Professor A.K. Narain conducted the third excavation in Ayodhya in 1969-70. Narain observed that the excavated sites indicated human habitation as old as the 5th century B.C. He was also convinced that there was evidence of a strong Buddhist presence in the area (Indian Archaeology 1969-70 – A Review). He fixed the antiquity of Ayodhya to the early 17th century B.C.
Later, a team of archaeologists of the ASI, led by former Director-General of ASI, Prof. B.B. Lal worked on a project titled “Archaeology of Ramayana Sites”,(1975—76) which excavated five Ramayana-related sites such as Ayodhya, Bharadwaj Ashram, Nandigram, Chitrakoot, and Shringaverapura. Lal’s excavation at Sringaverapura associated with Ramayana has taken the antiquity of the site to the Ochre Coloured Pottery level of second millennium BC.
At Ayodhya, Lal’s team found rows of pillar-bases which must have belonged to a larger building than the Babri Mosque. Accordingly, Prof. Lal noted in 1990 that archaeological findings of burnt bases of pillars made of brick, a few metres from the mosque, indicated that a large temple stood in alignment with the Babri Mosque since the 11th century. In 1998, Lal also observed that in a trench at a distance of four meters south of the mosque, parallel rows of pillar-foundations made of brick-bats and stones were found.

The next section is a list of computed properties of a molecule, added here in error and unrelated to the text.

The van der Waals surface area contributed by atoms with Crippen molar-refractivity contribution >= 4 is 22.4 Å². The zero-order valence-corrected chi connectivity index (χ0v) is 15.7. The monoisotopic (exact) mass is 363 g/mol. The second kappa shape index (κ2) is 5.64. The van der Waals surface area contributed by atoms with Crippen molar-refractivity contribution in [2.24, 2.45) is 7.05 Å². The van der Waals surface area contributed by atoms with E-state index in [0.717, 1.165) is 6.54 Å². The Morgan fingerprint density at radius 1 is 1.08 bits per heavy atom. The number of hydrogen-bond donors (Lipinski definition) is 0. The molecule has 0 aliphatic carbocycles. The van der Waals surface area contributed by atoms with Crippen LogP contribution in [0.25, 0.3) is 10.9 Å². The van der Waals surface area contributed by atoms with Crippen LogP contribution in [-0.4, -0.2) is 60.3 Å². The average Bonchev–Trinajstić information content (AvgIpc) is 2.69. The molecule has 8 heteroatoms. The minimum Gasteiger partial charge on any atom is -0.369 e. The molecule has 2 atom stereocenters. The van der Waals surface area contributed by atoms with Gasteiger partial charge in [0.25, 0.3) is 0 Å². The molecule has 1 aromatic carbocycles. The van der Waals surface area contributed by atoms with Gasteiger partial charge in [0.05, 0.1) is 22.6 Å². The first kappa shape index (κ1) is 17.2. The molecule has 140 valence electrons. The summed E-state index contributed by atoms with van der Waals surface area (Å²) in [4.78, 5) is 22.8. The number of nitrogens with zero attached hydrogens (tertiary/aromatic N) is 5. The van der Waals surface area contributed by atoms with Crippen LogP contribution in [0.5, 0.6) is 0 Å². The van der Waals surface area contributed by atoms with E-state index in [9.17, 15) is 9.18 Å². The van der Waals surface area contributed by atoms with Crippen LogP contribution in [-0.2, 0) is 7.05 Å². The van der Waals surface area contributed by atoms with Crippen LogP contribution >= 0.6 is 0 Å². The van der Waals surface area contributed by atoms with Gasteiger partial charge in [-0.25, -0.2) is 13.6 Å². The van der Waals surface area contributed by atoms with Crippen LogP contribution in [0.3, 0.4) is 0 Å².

In his 2008 book, ‘Rama: His Historicity Mandir and Setu’, B.B.Lal observed, “attached to the piers of the Babri Masjid, there were twelve stone pillars, which carried not only typical Hindu motifs and moldings but also figures of Hindu deities. It was self-evident that these pillars were not an integral part of the Masjid, but were foreign to it”.